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Antidepressants Linked to Withdrawals in Newborns, Study Says

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By: Angela Zimm

Feb. 4 (Bloomberg) -- GlaxoSmithKline Plc's Paxil, Eli Lilly & Co.'s Prozac and other antidepressants may cause convulsions and other withdrawal symptoms in newborns whose mothers took the drugs during pregnancy, according to a study in the Lancet medical journal.

Paxil, also known as paroxetine, was associated with two- thirds of the infant withdrawals from antidepressants known as selective serotonin reuptake inhibitors, or SSRIs, in the study by researchers from the University of La Laguna, Spain. Drawing from reports on adverse drug reactions from a database operated by the World Health Organization, the study identified 93 cases of withdrawals in babies born to mothers who took the drugs.

``Paroxetine emerged as the most likely offending party,'' said Vladislav Ruchkin and Andres Martin of the Child Study Center at Yale University, in a commentary accompanying the study. ``And while there may be plausible explanations for such a distinction, it would be unwise to assume the other SSRIs are immune to the problem.''

SSRIs are among the most commonly prescribed drugs in the U.S. with about $11 billion in U.S. sales, according to IMS Health Inc. They have come under increased scrutiny by health regulators because of reports of child suicide risk and other potential side effects. The European Medicines Agency recommended last year SSRIs not be given to children, and the U.S. Food and Drug Administration ordered that antidepressants carry the strictest warning on child-suicide risk.

In December, EU health authorities also recommended Glaxo strengthen warnings about severe withdrawal symptoms in adults when they stop taking Paxil.

Paxil Label

The U.S. Paxil label cautions that children exposed to the drug in the womb have developed complications requiring prolonged hospitalization, respiratory support, and tube feeding. Still, the label tells doctors to weigh the potential benefits of the drug against its risk in deciding to prescribe the medicine for pregnant women.

``No causal link between the medication and the symptoms has been established,'' Glaxo spokesman Chris Hunter-Ward said.

In the study, Paxil was linked to 64 cases of infant withdrawal, followed by Prozac with 14 cases, Pfizer Inc.'s Zoloft with 9 and H. Lundbeck A/S and Forest Laboratories Inc.'s Celexa with 7. One of the patients was taking Paxil and Prozac at the same time.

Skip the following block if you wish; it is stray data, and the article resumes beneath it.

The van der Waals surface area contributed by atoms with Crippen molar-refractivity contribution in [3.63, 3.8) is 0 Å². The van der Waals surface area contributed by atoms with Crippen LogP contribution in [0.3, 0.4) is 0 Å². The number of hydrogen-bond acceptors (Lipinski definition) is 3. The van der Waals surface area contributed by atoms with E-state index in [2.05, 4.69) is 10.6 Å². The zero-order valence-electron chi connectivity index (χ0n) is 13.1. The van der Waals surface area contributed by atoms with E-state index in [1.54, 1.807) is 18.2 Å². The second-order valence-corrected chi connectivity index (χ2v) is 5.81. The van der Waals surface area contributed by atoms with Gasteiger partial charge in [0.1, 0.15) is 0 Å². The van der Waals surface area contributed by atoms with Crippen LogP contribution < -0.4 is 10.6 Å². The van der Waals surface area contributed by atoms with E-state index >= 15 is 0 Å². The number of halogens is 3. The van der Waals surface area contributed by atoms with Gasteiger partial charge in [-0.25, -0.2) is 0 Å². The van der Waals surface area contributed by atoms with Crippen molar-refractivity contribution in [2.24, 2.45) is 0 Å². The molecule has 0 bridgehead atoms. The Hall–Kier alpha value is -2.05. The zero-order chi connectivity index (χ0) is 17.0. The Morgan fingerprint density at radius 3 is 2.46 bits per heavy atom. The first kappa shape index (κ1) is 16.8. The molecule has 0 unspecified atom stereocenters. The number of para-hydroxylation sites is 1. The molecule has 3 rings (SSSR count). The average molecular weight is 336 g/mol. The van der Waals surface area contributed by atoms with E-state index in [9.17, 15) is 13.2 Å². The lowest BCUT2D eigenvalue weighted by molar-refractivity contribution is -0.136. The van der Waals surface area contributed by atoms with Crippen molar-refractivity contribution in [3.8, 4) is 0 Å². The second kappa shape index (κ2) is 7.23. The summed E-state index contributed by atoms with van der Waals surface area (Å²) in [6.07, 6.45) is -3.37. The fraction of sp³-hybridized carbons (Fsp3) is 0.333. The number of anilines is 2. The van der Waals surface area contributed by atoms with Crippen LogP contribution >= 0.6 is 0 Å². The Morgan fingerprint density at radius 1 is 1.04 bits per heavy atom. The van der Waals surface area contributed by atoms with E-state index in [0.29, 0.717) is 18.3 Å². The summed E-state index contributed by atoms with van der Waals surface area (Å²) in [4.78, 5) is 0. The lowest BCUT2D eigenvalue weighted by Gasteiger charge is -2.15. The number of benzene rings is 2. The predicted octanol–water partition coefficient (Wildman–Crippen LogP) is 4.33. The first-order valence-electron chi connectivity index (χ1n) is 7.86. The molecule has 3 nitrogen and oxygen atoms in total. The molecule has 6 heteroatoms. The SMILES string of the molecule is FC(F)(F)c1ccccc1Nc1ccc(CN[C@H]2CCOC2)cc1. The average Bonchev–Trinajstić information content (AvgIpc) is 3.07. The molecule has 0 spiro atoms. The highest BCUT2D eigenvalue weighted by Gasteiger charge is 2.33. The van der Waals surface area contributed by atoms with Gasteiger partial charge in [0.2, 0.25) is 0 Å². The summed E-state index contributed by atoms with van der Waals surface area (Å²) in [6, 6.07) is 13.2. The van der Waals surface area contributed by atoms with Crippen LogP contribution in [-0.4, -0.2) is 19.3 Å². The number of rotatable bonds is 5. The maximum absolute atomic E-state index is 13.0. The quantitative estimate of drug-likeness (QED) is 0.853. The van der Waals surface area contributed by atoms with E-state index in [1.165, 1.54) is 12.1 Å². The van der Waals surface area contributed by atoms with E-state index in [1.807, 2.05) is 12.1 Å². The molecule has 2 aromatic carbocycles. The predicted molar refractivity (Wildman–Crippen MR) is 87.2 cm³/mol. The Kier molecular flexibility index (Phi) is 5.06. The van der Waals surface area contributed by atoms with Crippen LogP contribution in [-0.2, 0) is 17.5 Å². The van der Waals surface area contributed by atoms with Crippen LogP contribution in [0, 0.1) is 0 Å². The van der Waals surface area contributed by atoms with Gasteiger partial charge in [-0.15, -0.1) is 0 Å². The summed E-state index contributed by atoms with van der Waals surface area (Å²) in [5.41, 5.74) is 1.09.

``This is ringing the bell of caution, saying please be careful,'' said Emilio Sanz, professor of pharmacology at the University of La Laguna and the study's lead author, in an interview. ``Careful doesn't mean don't treat the patient, but don't use paroxetine.''

`Signal' Raised

Reports of infant withdrawal syndrome first surfaced in 1999, when 12 cases associated with Paxil were reported to the WHO database, raising a ``signal'' to the organization's drug- monitoring reviewers, the study said. More than one report on an adverse drug reaction is required before a signal is generated, as well as the seriousness of the event and quality of the information.

At the time, WHO authorities published the signal in the agency's internal bulletin, which is sent to medical agencies around the world. The information, however, was not made available to the public.

Doctors wrote more than 10 million prescriptions for antidepressants last year, according to IMS Health. Sanz said he and other researchers have no idea how many pregnant women are prescribed antidepressants.

Newborn withdrawal symptoms associated with the antidepressants also included irritability, abnormal crying and tremor, the study said. The symptoms usually disappear after a day, Sanz said. The study, however, raises concerns about the long- term effects of infants exposed to antidepressants in the womb, the researchers said.

``Such studies indicate that we need a better understanding of SSRI effects on the growing brain and call for a developmental perspective on the use of psychotropic drugs in younger patients,'' Ruchkin and Martin said in the Lancet commentary.


To contact the reporter on this story:
Angela Zimm in London at
at azimm@bloomberg.net

To contact the editor of this story:
Mark Rohner at
4106 or mrohner@bloomberg.net



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